NEW YORK As the city pulls out of its financial slump, many industry leaders at the BizBash New York Expo on Wednesday stressed the importance of rethinking every aspect of event planning. Approximately 3,000 planners, vendors, and executives from the event and meeting industry attended the trade show at the Jacob K. Javits Convention Center, arriving as early as 8 a.m. for a conference program that included 14 panel discussions and educational seminars. With a wide range of topics—from utilizing social media to key trends in catering and entertainment—speakers provided a number of tips for overcoming logistical, financial, and creative challenges. Here's a sample.
1. Now is the time to use your imagination. At his afternoon keynote, David Rockwell, founder and C.E.O. of architectural firm the Rockwell Group, provided insight to the importance of creativity. Rockwell, who designed the set and stage for this year's Academy Awards and published the book Spectacle in November 2006, detailed how he perceives events and design: “All of us have to deal with the fact that we have to make do with less—less money, less resources—and now is the opportunity to use our imagination. I'm excited about the challenge.”
2. Don't underestimate social media as a resource for marketing. IML Worldwide's director, Ray Hansen, hosted a morning session dubbed “New Media in Practice: Putting Social Media to Work for Your Events,” in which he recited numerous statistics that point to the broad reach and popularity of blogs, Twitter, Facebook, Linked In, YouTube, and Flickr. “Social media has replaced porn as the No. 1 media viewed on the Web,” said Hansen, adding that Twitter has grown an astounding 3,712 percent since April.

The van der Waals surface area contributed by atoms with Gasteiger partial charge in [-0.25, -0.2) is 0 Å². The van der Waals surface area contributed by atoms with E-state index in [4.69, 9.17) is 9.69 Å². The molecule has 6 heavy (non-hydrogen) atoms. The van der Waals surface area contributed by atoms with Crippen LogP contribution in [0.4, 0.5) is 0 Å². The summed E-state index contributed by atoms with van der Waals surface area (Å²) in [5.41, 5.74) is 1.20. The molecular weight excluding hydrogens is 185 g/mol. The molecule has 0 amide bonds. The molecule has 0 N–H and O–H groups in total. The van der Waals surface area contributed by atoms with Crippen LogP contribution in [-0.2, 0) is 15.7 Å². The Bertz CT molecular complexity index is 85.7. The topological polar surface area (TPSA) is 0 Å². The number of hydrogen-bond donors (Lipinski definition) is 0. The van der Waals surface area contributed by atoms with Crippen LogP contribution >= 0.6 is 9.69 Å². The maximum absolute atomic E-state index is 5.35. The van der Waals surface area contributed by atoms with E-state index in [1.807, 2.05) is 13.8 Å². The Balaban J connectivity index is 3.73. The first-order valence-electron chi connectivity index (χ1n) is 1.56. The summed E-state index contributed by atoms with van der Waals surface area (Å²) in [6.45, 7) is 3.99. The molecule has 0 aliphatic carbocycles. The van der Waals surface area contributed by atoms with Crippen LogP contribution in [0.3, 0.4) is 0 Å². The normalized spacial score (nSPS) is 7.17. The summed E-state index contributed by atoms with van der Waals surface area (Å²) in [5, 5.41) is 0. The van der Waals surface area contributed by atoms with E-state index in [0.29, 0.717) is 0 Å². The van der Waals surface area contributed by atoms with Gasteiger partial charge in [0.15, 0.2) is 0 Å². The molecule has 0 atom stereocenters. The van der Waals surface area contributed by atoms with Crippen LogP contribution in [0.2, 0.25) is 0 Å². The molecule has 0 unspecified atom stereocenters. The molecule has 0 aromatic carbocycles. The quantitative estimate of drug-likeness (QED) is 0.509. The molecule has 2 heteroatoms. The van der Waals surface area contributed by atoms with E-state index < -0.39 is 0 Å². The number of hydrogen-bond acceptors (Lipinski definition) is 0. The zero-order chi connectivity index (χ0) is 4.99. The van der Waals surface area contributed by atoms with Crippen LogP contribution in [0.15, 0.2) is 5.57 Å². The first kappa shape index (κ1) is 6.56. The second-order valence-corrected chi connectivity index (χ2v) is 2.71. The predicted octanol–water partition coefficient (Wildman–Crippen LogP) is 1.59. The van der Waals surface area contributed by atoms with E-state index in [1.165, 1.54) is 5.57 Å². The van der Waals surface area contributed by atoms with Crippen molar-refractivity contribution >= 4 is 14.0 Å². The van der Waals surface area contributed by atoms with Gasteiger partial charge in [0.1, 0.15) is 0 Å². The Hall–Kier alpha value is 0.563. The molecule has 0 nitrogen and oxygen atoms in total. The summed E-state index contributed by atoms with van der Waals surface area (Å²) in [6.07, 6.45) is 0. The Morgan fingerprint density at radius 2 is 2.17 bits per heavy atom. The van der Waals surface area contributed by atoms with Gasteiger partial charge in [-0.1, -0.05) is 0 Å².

3. Mistakes happen, but disasters can be avoided. Even the pros encounter the unexpected, which was clear at one panel where planners and vendors shared war stories. But even when things go awry, the best way to avert tragedy is not to label it as an issue. Eileen Solomon, director of special events for Mount Sinai Medical Center, advised that when things do go wrong, avoid using the term “problem,” as people are much better at helping out when they think they're rising to an occasion, not fixing a mistake.
4. Look to sponsors for creative design ideas. In the morning keynote presentation with BizBash editor in chief Chad Kaydo, David Stark, president and creative director of David Stark Design and Production, emphasized how a smaller budget doesn't mean an event's design has to suffer. “For me, a challenge is something really wonderful to rise to, and change allows us to come up with the most exciting things possible. With the recent New Yorkers for Children gala, we spent a lot of time talking about what was the right note to take. We were able to make up for a cut budget by bringing in sponsors like Post-It and integrating Post-Its into the decor. These touches are things people will remember.”
5. Keep up appearances. Events may not be as lavish as they once were, but, as one panel suggested, you still want your guests to have a good time. “When cutting back on expenses, we didn't want to rob guests of the experience. Perception is reality in a lot of cases. If everyone can see budgets have been cut, it doesn't look good,” said Kenny Payne, senior vice president of events and attractions for the National Basketball Association.